The Village School

The village school has a long and varied history, beginning with the first reference to a school in 1602. Between then and when the Revd C B Leigh built the present building in 1875 the school was located in several buildings within the village. It ceased to be a state school in 1977 and became a “study centre” for St Edwards school, Romford, and then re-opened as "Wheatlands" day nursery in 1996.

These are some of the earliest views of the school...

A 1904 postcard of the school


as seen from the Church tower in the 1920s

a hitching post and a maypole can just be seen in the playing ground





Earliest reference to a school in the village Essex court sessions held on 15th April 1602..

In Chelmsford on Thursday after the close of Easter before Thomas Myldmaye & Sir John Petre — Knights. Licence granted by the court to John Knight, Parson of Goldhanger, to convert certain building, which he hath lately builded at his own charges and upon his free land in Goldhanger, a school house and to some other habitation, at his humble request.


A parliamentary committee report refers to 60 boys & girls in the school



Parliament survey shows 4 males & 11 females attending a fee paying school, probably in the cottages opposite



Church vestry and bell tower room were used as the school




The Pit Cottages on Maldon Rd triangle were still being used as a school




The Old Rectory was being used as the "Dame School"






The Revd Leigh’s family funded building a new school.

It may have been designed by architect Ewan Christian who designed the new rectory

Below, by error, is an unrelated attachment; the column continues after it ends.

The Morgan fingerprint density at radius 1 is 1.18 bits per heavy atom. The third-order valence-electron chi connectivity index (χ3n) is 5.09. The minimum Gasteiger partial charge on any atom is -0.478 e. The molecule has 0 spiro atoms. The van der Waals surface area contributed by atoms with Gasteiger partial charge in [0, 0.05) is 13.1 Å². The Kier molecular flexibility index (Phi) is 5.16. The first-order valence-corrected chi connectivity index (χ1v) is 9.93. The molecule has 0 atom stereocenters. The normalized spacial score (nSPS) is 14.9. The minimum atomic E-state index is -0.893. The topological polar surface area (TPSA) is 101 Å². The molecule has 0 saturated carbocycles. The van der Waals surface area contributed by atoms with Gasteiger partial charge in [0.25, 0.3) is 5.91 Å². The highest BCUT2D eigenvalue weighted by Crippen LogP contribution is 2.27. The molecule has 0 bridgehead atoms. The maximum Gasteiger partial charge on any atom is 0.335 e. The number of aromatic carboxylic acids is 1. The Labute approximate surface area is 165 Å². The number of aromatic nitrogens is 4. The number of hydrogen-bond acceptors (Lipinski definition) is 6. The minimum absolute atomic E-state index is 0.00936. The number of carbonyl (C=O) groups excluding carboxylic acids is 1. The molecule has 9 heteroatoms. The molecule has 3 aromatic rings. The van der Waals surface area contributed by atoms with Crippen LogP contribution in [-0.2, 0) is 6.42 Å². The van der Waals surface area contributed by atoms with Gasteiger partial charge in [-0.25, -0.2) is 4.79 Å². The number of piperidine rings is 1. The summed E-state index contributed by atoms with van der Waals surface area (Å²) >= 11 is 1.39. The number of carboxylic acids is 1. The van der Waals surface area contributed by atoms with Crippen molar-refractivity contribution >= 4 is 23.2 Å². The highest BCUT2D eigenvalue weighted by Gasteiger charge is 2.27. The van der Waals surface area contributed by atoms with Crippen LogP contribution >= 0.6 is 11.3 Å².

A framed school certificates for Alice Wenden   

is available from this year...



Average attendance was recorded as 106 



Headmaster was Mr Harry Branch 



The Parish magazine pleaded for funds for the school



Lily Clark started as assistant teacher and stayed for 43 years




School extended to add an infants wing. Then 90 students & 30 infants.



Revd. Gardner presented Teacher Lily with a Goldhanger Woods book



earliest known photograph of pupils with the caption:

“Young Goldhanger”

showing the headmaster Mr Branch



   school outings using farm wagon



The school Manger's minute book is available for this period in ERO



From the School Manger's minute book...

The estimated cost of "warming, lighting and cleaning" the school was estimated at being £15 per annum. It was also decided to do away with the septic tank and provide "sanitary pails which shall be emptied 3 times a week"


From the School Manger's minute book...

School cleaning was undertaken by Mrs Chaplin, 3/- a week and Mrs Jordan 2/6 a week. It was decided that wheels should be purchased to carry away contents of the closet pails." May Cottis an assistant teacher gained a pay increase from 1/6 to 3/-